There is no denying that Home Minister Palaniappan Chidambaram's three-day trip to the United States will advance the further institutionalisation of India-US counter-terrorism and intelligence-sharing cooperation.
During his visit the minister met virtually all the top intelligence and security heads of the Obama administration, in addition to Secretary of State Hillary Clinton and senior lawmakers.
But it is an open question if he achieved much on the priority issue of urging the US to persuade Pakistan to halt its hedging and chicanery on bringing those who perpetrated the Mumbai terror attacks to justice and dismantling the terror infrastructure in Pakistan.
Sources told rediff.com that for all of Clinton's symbolic visit to Mumbai in July and her stay at the Taj Mahal hotel, which was attacked on 26/11, and her pledge to prevail on Islamabad to prosecute the Mumbai terrorists, Washington's strategic interests apparently had superseded putting such pressure on Pakistan President Asif Ali Zardari's still shaky civilian government.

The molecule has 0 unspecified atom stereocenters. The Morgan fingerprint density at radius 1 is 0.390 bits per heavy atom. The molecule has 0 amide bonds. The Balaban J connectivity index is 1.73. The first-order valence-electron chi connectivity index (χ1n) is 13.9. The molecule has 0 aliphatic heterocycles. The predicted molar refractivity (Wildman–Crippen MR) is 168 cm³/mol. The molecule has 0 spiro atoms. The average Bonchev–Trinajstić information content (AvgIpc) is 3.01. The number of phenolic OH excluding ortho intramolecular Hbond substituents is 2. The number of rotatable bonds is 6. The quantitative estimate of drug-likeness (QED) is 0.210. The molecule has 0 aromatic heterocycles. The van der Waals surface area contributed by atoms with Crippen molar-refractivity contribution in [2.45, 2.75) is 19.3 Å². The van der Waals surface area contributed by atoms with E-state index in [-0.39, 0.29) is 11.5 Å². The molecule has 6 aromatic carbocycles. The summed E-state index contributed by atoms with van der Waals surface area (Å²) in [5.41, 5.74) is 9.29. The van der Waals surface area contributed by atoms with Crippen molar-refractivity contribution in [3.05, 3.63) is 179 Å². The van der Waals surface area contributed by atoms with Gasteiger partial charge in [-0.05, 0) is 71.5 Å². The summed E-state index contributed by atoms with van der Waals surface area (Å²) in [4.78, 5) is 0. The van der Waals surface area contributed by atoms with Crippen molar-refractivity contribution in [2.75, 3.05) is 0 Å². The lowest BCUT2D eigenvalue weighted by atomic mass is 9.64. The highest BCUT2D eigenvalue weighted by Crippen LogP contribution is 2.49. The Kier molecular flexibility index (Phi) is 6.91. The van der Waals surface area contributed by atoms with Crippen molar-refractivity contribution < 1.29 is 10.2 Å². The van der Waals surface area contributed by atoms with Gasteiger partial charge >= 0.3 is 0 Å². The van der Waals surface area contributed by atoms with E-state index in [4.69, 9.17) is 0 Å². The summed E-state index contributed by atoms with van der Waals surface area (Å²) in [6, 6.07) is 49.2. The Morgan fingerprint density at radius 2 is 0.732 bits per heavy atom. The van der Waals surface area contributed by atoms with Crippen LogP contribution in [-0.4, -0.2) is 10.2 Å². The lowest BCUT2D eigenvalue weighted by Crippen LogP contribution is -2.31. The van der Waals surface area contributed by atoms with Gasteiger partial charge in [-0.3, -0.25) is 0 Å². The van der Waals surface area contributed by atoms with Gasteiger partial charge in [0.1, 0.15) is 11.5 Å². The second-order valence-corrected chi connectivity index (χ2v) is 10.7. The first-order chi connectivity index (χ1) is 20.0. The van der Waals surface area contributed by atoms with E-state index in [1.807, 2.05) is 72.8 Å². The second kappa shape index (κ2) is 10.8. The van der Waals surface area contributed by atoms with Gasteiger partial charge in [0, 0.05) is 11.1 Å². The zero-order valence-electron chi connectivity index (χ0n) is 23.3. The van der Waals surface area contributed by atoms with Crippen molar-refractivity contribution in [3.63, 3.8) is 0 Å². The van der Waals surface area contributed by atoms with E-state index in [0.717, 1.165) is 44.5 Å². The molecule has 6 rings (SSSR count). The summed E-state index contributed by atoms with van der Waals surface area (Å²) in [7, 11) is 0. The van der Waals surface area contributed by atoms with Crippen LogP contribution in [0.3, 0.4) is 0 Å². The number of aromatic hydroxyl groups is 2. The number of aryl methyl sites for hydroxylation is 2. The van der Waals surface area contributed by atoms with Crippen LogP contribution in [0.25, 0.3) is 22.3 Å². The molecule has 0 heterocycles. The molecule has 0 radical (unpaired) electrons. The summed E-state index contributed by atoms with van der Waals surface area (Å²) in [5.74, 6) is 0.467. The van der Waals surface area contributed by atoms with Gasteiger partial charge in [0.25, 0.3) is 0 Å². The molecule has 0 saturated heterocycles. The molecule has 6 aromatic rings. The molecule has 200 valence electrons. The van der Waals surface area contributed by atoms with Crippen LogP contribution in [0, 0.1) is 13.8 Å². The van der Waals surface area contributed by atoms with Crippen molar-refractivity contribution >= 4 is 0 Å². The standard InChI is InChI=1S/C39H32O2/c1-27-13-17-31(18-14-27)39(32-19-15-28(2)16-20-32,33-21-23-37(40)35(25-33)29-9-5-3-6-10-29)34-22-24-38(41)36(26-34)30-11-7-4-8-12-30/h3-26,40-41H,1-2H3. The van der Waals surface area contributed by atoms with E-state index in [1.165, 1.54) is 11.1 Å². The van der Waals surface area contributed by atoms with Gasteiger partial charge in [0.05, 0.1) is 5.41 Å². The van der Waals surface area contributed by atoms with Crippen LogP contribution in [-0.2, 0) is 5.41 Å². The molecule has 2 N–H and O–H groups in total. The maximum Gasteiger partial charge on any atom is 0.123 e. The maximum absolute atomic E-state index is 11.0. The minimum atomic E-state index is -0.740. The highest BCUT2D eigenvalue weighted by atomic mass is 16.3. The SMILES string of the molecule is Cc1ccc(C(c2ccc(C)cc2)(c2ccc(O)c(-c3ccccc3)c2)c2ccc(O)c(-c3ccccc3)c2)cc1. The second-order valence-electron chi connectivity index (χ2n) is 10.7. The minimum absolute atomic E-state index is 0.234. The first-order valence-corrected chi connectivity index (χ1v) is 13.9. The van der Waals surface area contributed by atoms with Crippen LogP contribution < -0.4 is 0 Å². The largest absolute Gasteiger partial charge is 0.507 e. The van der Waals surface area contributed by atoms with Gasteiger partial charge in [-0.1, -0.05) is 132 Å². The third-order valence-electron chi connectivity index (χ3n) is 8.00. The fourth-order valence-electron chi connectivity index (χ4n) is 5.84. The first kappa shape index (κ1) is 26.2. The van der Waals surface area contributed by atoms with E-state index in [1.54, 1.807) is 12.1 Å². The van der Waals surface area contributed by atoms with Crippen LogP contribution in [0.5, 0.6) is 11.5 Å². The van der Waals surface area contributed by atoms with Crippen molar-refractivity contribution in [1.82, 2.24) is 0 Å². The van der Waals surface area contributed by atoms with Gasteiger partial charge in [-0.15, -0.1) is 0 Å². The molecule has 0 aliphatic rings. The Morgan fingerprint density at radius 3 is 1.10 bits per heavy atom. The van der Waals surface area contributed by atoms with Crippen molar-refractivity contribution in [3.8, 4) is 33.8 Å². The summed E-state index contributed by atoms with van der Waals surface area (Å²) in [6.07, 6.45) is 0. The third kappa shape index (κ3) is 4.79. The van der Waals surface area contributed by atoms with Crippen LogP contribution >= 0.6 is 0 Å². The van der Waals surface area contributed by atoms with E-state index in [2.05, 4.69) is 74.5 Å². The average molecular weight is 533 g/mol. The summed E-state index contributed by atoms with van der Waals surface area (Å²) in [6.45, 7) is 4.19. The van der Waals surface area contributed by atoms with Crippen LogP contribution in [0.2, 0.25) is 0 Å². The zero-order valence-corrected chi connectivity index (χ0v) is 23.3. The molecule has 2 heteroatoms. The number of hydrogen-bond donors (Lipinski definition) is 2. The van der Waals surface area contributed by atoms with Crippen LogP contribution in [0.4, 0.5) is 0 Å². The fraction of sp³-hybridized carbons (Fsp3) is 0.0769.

Defence Secretary Robert Gates, chairman of the Joint Chiefs of Staff Admiral Mike Mullen, with support from Obama's Special Representative to Afghanistan and Pakistan Richard Holbrooke, are now calling the shots with regard to Pakistan and prosecuting the war against Al Qaeda and the Taliban and maintaining a healthy equation with the Pakistan military had taken precedence over all other matters.
Chidambaram, at a press briefing at the Indian embassy, scrupulously eschewed giving any impression that India's angst over Pakistan had permeated his discussions with US officials.